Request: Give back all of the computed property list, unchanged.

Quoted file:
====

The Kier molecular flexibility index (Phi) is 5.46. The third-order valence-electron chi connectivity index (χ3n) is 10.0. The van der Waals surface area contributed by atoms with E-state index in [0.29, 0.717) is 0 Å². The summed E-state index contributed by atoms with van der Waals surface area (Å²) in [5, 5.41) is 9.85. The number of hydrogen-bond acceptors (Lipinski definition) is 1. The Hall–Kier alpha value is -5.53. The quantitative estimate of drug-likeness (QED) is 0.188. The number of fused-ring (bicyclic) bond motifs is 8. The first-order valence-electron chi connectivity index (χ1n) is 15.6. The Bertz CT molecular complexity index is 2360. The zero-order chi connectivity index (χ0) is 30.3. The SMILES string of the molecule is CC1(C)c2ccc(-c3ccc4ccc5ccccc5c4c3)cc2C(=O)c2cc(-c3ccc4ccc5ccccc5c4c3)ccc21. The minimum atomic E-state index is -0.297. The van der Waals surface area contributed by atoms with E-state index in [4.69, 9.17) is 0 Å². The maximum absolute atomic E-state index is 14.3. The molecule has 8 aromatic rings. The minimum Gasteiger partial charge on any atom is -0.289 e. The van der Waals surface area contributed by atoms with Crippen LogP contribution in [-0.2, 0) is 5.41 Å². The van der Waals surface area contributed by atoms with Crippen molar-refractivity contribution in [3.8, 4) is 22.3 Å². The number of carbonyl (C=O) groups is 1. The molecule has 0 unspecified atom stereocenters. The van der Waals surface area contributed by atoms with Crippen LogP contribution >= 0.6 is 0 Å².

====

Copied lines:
The Kier molecular flexibility index (Phi) is 5.46. The third-order valence-electron chi connectivity index (χ3n) is 10.0. The van der Waals surface area contributed by atoms with E-state index in [0.29, 0.717) is 0 Å². The summed E-state index contributed by atoms with van der Waals surface area (Å²) in [5, 5.41) is 9.85. The number of hydrogen-bond acceptors (Lipinski definition) is 1. The Hall–Kier alpha value is -5.53. The quantitative estimate of drug-likeness (QED) is 0.188. The number of fused-ring (bicyclic) bond motifs is 8. The first-order valence-electron chi connectivity index (χ1n) is 15.6. The Bertz CT molecular complexity index is 2360. The zero-order chi connectivity index (χ0) is 30.3. The SMILES string of the molecule is CC1(C)c2ccc(-c3ccc4ccc5ccccc5c4c3)cc2C(=O)c2cc(-c3ccc4ccc5ccccc5c4c3)ccc21. The minimum atomic E-state index is -0.297. The van der Waals surface area contributed by atoms with E-state index in [4.69, 9.17) is 0 Å². The maximum absolute atomic E-state index is 14.3. The molecule has 8 aromatic rings. The minimum Gasteiger partial charge on any atom is -0.289 e. The van der Waals surface area contributed by atoms with Crippen LogP contribution in [-0.2, 0) is 5.41 Å². The van der Waals surface area contributed by atoms with Crippen molar-refractivity contribution in [3.8, 4) is 22.3 Å². The number of carbonyl (C=O) groups is 1. The molecule has 0 unspecified atom stereocenters. The van der Waals surface area contributed by atoms with Crippen LogP contribution >= 0.6 is 0 Å².